Painting of Alejándro at the Siege of San Diecarita

Elías de Manzanares, a priest and member of a group of educated native-born Veleazans in Guastazicia, hosted secret gatherings in his home made up many of the native-colonial elites in Zamoros to discuss whether it was better to obey or to revolt against a tyrannical government, as he defined the Veleaz colonial government in Zamoros. Famed military leader Tomás de la Cruz was among the attendees. In 1737 Tomás concluded that a revolt was needed because of injustices against the poor of Zamoros.

The Viceroy learned of this conspiracy and declared martial law across the entire colony and dissolved all local-authorities. After the conspirators learned of this development they issued a circular letter to the other cities and towns urging them to coordinate resistance. Tomás rode across Zamoros rallying as many patriot militias as would support their cause. Due to the divisions of the east and west of the colony by sea. The Zamoros revolt never reached Seda Dorada as much as it did in Zamoros. The Viceroy had blockaded the straits between the colonies with the Veracruz Flotilla which isolated what existed of the Eastern revolt from the resources of the west.

Zamoros was declared in a state of rebellion in February 1738 and the Veleaz garrison received orders to disarm the rebels and arrest their leaders. However the swiftness of the response of the rebels in a remarkable forced march from the interior to the Colonial capital of La Isabella caught the loyalists off guard, but were unable to prevent them retreating into the local fortress through a strong rear-guard action. The rebels laid siege to the city, but without a sufficient amount of cannons, couldn't seal the bay from loyalist supplies and force the quick victory they bargained on.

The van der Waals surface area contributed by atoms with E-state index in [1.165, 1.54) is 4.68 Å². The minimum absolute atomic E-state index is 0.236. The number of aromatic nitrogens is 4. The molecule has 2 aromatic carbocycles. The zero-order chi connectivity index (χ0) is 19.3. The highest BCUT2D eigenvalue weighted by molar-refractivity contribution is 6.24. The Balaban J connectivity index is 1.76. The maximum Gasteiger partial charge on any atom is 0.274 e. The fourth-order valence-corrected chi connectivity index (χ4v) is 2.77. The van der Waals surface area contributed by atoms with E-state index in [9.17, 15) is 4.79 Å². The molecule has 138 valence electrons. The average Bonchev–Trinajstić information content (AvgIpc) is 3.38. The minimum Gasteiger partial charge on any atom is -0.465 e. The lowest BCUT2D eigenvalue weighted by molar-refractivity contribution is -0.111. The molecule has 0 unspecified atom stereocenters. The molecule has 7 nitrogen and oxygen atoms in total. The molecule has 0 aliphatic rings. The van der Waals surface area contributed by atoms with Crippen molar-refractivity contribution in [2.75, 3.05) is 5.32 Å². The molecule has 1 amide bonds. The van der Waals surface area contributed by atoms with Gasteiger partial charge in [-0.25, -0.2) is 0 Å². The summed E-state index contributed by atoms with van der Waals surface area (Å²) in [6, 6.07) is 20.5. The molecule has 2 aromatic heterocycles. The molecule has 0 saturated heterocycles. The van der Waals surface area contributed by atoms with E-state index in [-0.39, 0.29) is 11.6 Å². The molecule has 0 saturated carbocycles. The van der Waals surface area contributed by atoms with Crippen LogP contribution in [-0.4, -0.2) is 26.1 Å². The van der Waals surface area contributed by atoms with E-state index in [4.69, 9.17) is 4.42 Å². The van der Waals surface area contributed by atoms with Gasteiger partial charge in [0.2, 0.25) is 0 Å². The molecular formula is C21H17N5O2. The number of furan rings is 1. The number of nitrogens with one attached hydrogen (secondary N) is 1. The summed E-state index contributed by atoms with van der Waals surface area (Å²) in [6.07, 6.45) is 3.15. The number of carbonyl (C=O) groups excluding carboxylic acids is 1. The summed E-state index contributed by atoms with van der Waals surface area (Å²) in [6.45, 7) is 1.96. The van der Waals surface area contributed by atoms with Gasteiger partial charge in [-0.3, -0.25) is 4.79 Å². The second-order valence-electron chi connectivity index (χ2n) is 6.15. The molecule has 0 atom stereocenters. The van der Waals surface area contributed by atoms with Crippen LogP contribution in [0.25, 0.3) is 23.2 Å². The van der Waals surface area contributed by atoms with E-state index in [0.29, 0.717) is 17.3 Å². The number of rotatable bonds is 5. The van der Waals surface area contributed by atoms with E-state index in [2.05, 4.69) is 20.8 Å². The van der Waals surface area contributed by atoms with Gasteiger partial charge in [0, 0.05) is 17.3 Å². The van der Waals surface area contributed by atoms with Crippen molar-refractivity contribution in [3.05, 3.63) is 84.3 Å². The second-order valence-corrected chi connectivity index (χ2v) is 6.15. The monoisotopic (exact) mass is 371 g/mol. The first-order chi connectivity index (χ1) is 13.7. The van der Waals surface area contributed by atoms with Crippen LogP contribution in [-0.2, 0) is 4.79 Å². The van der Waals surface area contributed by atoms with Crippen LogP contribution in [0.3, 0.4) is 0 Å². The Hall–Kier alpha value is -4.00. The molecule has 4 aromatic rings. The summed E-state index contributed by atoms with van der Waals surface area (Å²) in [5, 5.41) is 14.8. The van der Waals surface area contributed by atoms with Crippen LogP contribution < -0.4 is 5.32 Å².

Independence

After the decisive defeat of the Colorado army at the battle of el-Jalachor the revolutionary forces were brought to the negotiating table. The people and government of the loyalist colonies of east New-Velacruz were worn out and anxious with the colonial-government with the way the war was managed, and the casualties sustained, and were more than weary of supporting terms that would push them further into Asuran-control. The revolutionary forces as well; would not settle for anything less than autonomy for the whole colony. The colonies of what would become Seda-Dorada, indignant over the actions of their brother colonies wouldn't accept any agreement that would put them subject to La Isabellan rulers and staunchly protested for a partition of the colony considering this payment for their staunch loyalty against siblings.

The revolutionary party at the conference were infuriated at this plan of partition, their entire goal of the war was unity and independence of all of New-Velacruz. But the new reality of their situation set in, and eventually forced the revolutionaries to agree to terms, and on the 19th of April, 1746, the Quittapahillan Treaty was signed officially dissolving the colony of New-Velacruz and establishing the dominions of Seda-Dorada and Zamoros. Effectively ending the absolutist reign of the "First" Veleazan Empire, and in return saw the rise of the more liberal approach of the "Second" Veleazan Empire.

Geography

A field of yellow wildflowers
Panorama of mountains near Pairegai

Seda Dorada is a country in South Vestrim, bordered by Motsvara to the north, the Columbian Sea in the south, Isolaprugna to the southeast, Koningsland to the southwest, and Liberimery to the south of Isolprunga. The country may properly be divided in two parts. The mainland; a large peninsular connecting to mainland Vestrim, and the major island Grand Jagua. Mainland Seda Dorada consists of many woodlands and prarie especially in the south especially in the areas of Trinileapa. In the north around Joxha and Inland San Saran is where many of the mountains are found which feed the various rivers that feed into the Columbian Sea. The eastern coasts consist of long beach-land, with mangroves and bayou at the mouths of rivers.